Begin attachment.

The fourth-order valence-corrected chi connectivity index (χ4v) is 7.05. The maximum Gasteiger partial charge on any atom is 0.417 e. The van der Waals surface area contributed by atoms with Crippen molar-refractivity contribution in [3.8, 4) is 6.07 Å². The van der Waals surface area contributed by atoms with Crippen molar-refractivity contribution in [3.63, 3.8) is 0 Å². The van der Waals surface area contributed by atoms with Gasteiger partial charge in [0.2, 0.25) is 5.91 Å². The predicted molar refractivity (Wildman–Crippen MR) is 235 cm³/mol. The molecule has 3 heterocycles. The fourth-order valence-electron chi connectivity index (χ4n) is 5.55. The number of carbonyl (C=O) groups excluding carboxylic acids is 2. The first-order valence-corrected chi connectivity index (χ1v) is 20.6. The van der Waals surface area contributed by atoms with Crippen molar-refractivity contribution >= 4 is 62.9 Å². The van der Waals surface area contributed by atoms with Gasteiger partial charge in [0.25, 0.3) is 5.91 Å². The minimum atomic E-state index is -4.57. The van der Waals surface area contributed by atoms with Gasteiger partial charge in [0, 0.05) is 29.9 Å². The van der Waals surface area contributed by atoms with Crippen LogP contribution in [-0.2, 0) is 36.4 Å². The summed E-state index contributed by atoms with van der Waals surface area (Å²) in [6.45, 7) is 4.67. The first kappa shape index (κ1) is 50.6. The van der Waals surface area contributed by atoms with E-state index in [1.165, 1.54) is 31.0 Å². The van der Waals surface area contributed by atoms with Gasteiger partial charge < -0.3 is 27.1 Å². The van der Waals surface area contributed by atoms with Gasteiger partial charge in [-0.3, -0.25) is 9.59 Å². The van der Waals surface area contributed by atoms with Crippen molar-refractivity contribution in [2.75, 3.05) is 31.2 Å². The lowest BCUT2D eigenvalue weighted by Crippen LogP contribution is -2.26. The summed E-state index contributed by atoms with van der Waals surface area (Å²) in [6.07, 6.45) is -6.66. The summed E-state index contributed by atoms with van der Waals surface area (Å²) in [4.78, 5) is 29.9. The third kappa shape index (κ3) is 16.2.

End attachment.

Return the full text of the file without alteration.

The fourth-order valence-corrected chi connectivity index (χ4v) is 7.05. The maximum Gasteiger partial charge on any atom is 0.417 e. The van der Waals surface area contributed by atoms with Crippen molar-refractivity contribution in [3.8, 4) is 6.07 Å². The van der Waals surface area contributed by atoms with Crippen molar-refractivity contribution in [3.63, 3.8) is 0 Å². The van der Waals surface area contributed by atoms with Gasteiger partial charge in [0.2, 0.25) is 5.91 Å². The predicted molar refractivity (Wildman–Crippen MR) is 235 cm³/mol. The molecule has 3 heterocycles. The fourth-order valence-electron chi connectivity index (χ4n) is 5.55. The number of carbonyl (C=O) groups excluding carboxylic acids is 2. The first-order valence-corrected chi connectivity index (χ1v) is 20.6. The van der Waals surface area contributed by atoms with Crippen molar-refractivity contribution >= 4 is 62.9 Å². The van der Waals surface area contributed by atoms with Gasteiger partial charge in [0.25, 0.3) is 5.91 Å². The minimum atomic E-state index is -4.57. The van der Waals surface area contributed by atoms with Gasteiger partial charge in [0, 0.05) is 29.9 Å². The van der Waals surface area contributed by atoms with Crippen LogP contribution in [-0.2, 0) is 36.4 Å². The summed E-state index contributed by atoms with van der Waals surface area (Å²) in [6.45, 7) is 4.67. The first kappa shape index (κ1) is 50.6. The van der Waals surface area contributed by atoms with E-state index in [1.165, 1.54) is 31.0 Å². The van der Waals surface area contributed by atoms with Gasteiger partial charge < -0.3 is 27.1 Å². The van der Waals surface area contributed by atoms with Gasteiger partial charge in [-0.3, -0.25) is 9.59 Å². The van der Waals surface area contributed by atoms with Crippen molar-refractivity contribution in [2.75, 3.05) is 31.2 Å². The lowest BCUT2D eigenvalue weighted by Crippen LogP contribution is -2.26. The summed E-state index contributed by atoms with van der Waals surface area (Å²) in [6.07, 6.45) is -6.66. The summed E-state index contributed by atoms with van der Waals surface area (Å²) in [4.78, 5) is 29.9. The third kappa shape index (κ3) is 16.2.